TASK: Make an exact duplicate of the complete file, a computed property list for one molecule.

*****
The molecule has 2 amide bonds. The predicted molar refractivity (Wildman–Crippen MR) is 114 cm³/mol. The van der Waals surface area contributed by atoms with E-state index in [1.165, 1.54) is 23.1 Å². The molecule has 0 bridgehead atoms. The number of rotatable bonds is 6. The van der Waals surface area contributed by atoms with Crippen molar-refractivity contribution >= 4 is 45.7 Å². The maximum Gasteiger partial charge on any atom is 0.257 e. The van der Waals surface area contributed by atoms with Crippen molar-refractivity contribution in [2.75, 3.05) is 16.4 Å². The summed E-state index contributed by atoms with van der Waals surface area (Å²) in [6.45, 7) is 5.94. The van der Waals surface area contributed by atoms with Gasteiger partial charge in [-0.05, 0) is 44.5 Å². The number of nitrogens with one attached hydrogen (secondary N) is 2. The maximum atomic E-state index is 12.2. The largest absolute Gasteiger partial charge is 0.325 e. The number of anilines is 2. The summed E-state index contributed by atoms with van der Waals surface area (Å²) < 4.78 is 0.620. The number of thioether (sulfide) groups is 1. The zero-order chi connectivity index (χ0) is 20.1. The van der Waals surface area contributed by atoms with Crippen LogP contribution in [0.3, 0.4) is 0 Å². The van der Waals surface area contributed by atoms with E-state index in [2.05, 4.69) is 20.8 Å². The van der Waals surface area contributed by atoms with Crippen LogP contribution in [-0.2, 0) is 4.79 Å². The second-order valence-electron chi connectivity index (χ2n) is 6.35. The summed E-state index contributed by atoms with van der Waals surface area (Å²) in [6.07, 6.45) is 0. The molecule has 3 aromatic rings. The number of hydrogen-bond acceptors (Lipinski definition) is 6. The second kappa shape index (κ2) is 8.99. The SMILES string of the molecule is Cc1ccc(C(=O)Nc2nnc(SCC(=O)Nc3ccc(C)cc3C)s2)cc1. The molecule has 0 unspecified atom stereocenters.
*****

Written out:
The molecule has 2 amide bonds. The predicted molar refractivity (Wildman–Crippen MR) is 114 cm³/mol. The van der Waals surface area contributed by atoms with E-state index in [1.165, 1.54) is 23.1 Å². The molecule has 0 bridgehead atoms. The number of rotatable bonds is 6. The van der Waals surface area contributed by atoms with Crippen molar-refractivity contribution >= 4 is 45.7 Å². The maximum Gasteiger partial charge on any atom is 0.257 e. The van der Waals surface area contributed by atoms with Crippen molar-refractivity contribution in [2.75, 3.05) is 16.4 Å². The summed E-state index contributed by atoms with van der Waals surface area (Å²) in [6.45, 7) is 5.94. The van der Waals surface area contributed by atoms with Gasteiger partial charge in [-0.05, 0) is 44.5 Å². The number of nitrogens with one attached hydrogen (secondary N) is 2. The maximum atomic E-state index is 12.2. The largest absolute Gasteiger partial charge is 0.325 e. The number of anilines is 2. The summed E-state index contributed by atoms with van der Waals surface area (Å²) < 4.78 is 0.620. The number of thioether (sulfide) groups is 1. The zero-order chi connectivity index (χ0) is 20.1. The van der Waals surface area contributed by atoms with Crippen LogP contribution in [0.3, 0.4) is 0 Å². The van der Waals surface area contributed by atoms with E-state index in [2.05, 4.69) is 20.8 Å². The van der Waals surface area contributed by atoms with Crippen LogP contribution in [-0.2, 0) is 4.79 Å². The second-order valence-electron chi connectivity index (χ2n) is 6.35. The summed E-state index contributed by atoms with van der Waals surface area (Å²) in [6.07, 6.45) is 0. The molecule has 3 aromatic rings. The number of hydrogen-bond acceptors (Lipinski definition) is 6. The second kappa shape index (κ2) is 8.99. The SMILES string of the molecule is Cc1ccc(C(=O)Nc2nnc(SCC(=O)Nc3ccc(C)cc3C)s2)cc1. The molecule has 0 unspecified atom stereocenters.